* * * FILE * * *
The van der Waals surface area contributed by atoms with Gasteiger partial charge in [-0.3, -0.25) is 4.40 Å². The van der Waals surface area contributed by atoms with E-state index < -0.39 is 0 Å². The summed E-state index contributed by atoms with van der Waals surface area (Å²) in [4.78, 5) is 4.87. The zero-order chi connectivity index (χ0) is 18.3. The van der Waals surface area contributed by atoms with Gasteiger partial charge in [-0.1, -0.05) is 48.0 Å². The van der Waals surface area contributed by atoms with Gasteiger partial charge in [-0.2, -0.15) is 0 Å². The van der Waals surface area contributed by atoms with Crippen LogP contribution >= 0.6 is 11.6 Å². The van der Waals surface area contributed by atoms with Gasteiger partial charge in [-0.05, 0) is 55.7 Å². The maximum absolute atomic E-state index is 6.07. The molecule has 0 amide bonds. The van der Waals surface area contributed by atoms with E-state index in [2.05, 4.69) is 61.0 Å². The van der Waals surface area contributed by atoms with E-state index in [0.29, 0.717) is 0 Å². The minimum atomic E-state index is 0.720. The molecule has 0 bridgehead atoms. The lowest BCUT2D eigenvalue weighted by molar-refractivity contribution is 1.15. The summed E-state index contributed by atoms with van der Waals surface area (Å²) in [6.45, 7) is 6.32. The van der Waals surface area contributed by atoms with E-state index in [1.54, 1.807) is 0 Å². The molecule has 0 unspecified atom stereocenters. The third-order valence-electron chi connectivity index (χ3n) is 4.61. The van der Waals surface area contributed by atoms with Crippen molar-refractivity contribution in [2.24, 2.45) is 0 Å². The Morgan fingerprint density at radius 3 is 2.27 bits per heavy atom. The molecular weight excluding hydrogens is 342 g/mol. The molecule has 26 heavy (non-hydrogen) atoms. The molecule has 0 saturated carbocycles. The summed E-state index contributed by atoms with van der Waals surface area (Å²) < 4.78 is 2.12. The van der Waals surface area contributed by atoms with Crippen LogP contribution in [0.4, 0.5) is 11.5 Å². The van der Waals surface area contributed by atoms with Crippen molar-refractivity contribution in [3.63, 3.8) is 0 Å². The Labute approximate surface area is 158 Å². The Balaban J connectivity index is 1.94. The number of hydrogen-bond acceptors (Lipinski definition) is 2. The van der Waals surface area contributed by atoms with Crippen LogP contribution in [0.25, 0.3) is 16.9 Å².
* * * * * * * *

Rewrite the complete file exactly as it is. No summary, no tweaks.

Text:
The van der Waals surface area contributed by atoms with Gasteiger partial charge in [-0.3, -0.25) is 4.40 Å². The van der Waals surface area contributed by atoms with E-state index < -0.39 is 0 Å². The summed E-state index contributed by atoms with van der Waals surface area (Å²) in [4.78, 5) is 4.87. The zero-order chi connectivity index (χ0) is 18.3. The van der Waals surface area contributed by atoms with Gasteiger partial charge in [-0.1, -0.05) is 48.0 Å². The van der Waals surface area contributed by atoms with Gasteiger partial charge in [-0.2, -0.15) is 0 Å². The van der Waals surface area contributed by atoms with Crippen LogP contribution >= 0.6 is 11.6 Å². The van der Waals surface area contributed by atoms with Gasteiger partial charge in [-0.05, 0) is 55.7 Å². The maximum absolute atomic E-state index is 6.07. The molecule has 0 amide bonds. The van der Waals surface area contributed by atoms with E-state index in [2.05, 4.69) is 61.0 Å². The van der Waals surface area contributed by atoms with E-state index in [0.29, 0.717) is 0 Å². The minimum atomic E-state index is 0.720. The molecule has 0 bridgehead atoms. The lowest BCUT2D eigenvalue weighted by molar-refractivity contribution is 1.15. The summed E-state index contributed by atoms with van der Waals surface area (Å²) in [6.45, 7) is 6.32. The van der Waals surface area contributed by atoms with E-state index in [1.54, 1.807) is 0 Å². The molecule has 0 unspecified atom stereocenters. The third-order valence-electron chi connectivity index (χ3n) is 4.61. The van der Waals surface area contributed by atoms with Crippen molar-refractivity contribution in [2.24, 2.45) is 0 Å². The Morgan fingerprint density at radius 3 is 2.27 bits per heavy atom. The molecular weight excluding hydrogens is 342 g/mol. The molecule has 26 heavy (non-hydrogen) atoms. The molecule has 0 saturated carbocycles. The summed E-state index contributed by atoms with van der Waals surface area (Å²) < 4.78 is 2.12. The van der Waals surface area contributed by atoms with Crippen LogP contribution in [0.4, 0.5) is 11.5 Å². The van der Waals surface area contributed by atoms with Crippen molar-refractivity contribution in [3.63, 3.8) is 0 Å². The Labute approximate surface area is 158 Å². The Balaban J connectivity index is 1.94. The number of hydrogen-bond acceptors (Lipinski definition) is 2. The van der Waals surface area contributed by atoms with Crippen LogP contribution in [0.25, 0.3) is 16.9 Å².